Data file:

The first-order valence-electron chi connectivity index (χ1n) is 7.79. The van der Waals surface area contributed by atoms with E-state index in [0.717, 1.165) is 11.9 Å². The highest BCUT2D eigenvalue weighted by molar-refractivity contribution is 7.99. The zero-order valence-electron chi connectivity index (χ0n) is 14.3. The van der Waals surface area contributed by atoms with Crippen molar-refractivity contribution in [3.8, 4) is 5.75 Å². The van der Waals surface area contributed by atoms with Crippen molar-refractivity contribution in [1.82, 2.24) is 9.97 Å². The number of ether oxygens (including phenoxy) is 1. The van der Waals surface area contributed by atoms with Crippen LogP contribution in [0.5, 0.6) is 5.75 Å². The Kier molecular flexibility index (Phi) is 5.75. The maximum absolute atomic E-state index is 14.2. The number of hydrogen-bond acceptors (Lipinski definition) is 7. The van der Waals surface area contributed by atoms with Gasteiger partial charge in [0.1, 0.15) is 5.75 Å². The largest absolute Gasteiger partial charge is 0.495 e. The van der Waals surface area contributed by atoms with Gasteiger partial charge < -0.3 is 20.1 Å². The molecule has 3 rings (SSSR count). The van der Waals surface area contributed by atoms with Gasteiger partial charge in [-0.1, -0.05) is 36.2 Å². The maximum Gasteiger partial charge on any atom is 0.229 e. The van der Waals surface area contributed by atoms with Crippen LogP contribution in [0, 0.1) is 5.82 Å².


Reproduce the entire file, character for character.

The first-order valence-electron chi connectivity index (χ1n) is 7.79. The van der Waals surface area contributed by atoms with E-state index in [0.717, 1.165) is 11.9 Å². The highest BCUT2D eigenvalue weighted by molar-refractivity contribution is 7.99. The zero-order valence-electron chi connectivity index (χ0n) is 14.3. The van der Waals surface area contributed by atoms with Crippen molar-refractivity contribution in [3.8, 4) is 5.75 Å². The van der Waals surface area contributed by atoms with Crippen molar-refractivity contribution in [1.82, 2.24) is 9.97 Å². The number of ether oxygens (including phenoxy) is 1. The van der Waals surface area contributed by atoms with Crippen LogP contribution in [0.5, 0.6) is 5.75 Å². The Kier molecular flexibility index (Phi) is 5.75. The maximum absolute atomic E-state index is 14.2. The number of hydrogen-bond acceptors (Lipinski definition) is 7. The van der Waals surface area contributed by atoms with Gasteiger partial charge in [0.1, 0.15) is 5.75 Å². The largest absolute Gasteiger partial charge is 0.495 e. The van der Waals surface area contributed by atoms with Gasteiger partial charge < -0.3 is 20.1 Å². The molecule has 3 rings (SSSR count). The van der Waals surface area contributed by atoms with Gasteiger partial charge in [-0.1, -0.05) is 36.2 Å². The maximum Gasteiger partial charge on any atom is 0.229 e. The van der Waals surface area contributed by atoms with Crippen LogP contribution in [0, 0.1) is 5.82 Å².